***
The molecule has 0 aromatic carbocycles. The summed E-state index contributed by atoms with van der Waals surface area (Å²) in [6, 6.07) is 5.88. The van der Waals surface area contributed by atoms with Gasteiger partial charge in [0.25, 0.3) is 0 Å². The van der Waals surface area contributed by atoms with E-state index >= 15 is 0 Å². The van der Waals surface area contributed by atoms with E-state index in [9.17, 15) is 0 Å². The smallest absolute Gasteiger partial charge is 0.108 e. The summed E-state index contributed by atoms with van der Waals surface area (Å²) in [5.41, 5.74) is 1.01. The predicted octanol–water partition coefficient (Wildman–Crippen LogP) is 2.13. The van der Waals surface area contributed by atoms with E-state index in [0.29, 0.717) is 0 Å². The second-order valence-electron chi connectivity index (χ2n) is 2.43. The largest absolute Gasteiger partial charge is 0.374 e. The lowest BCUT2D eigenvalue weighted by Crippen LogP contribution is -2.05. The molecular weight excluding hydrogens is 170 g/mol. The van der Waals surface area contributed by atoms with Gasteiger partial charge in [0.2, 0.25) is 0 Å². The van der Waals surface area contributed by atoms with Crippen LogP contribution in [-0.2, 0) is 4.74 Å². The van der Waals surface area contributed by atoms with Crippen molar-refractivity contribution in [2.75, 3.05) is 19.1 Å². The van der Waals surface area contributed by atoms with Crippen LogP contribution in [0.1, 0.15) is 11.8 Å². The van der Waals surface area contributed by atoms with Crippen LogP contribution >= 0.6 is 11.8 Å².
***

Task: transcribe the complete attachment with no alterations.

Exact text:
The molecule has 0 aromatic carbocycles. The summed E-state index contributed by atoms with van der Waals surface area (Å²) in [6, 6.07) is 5.88. The van der Waals surface area contributed by atoms with Gasteiger partial charge in [0.25, 0.3) is 0 Å². The van der Waals surface area contributed by atoms with E-state index >= 15 is 0 Å². The van der Waals surface area contributed by atoms with E-state index in [9.17, 15) is 0 Å². The smallest absolute Gasteiger partial charge is 0.108 e. The summed E-state index contributed by atoms with van der Waals surface area (Å²) in [5.41, 5.74) is 1.01. The predicted octanol–water partition coefficient (Wildman–Crippen LogP) is 2.13. The van der Waals surface area contributed by atoms with E-state index in [0.29, 0.717) is 0 Å². The second-order valence-electron chi connectivity index (χ2n) is 2.43. The largest absolute Gasteiger partial charge is 0.374 e. The lowest BCUT2D eigenvalue weighted by Crippen LogP contribution is -2.05. The molecular weight excluding hydrogens is 170 g/mol. The van der Waals surface area contributed by atoms with Gasteiger partial charge in [0.2, 0.25) is 0 Å². The van der Waals surface area contributed by atoms with Crippen LogP contribution in [-0.2, 0) is 4.74 Å². The van der Waals surface area contributed by atoms with Crippen molar-refractivity contribution in [2.75, 3.05) is 19.1 Å². The van der Waals surface area contributed by atoms with Crippen LogP contribution in [0.1, 0.15) is 11.8 Å². The van der Waals surface area contributed by atoms with Crippen LogP contribution >= 0.6 is 11.8 Å².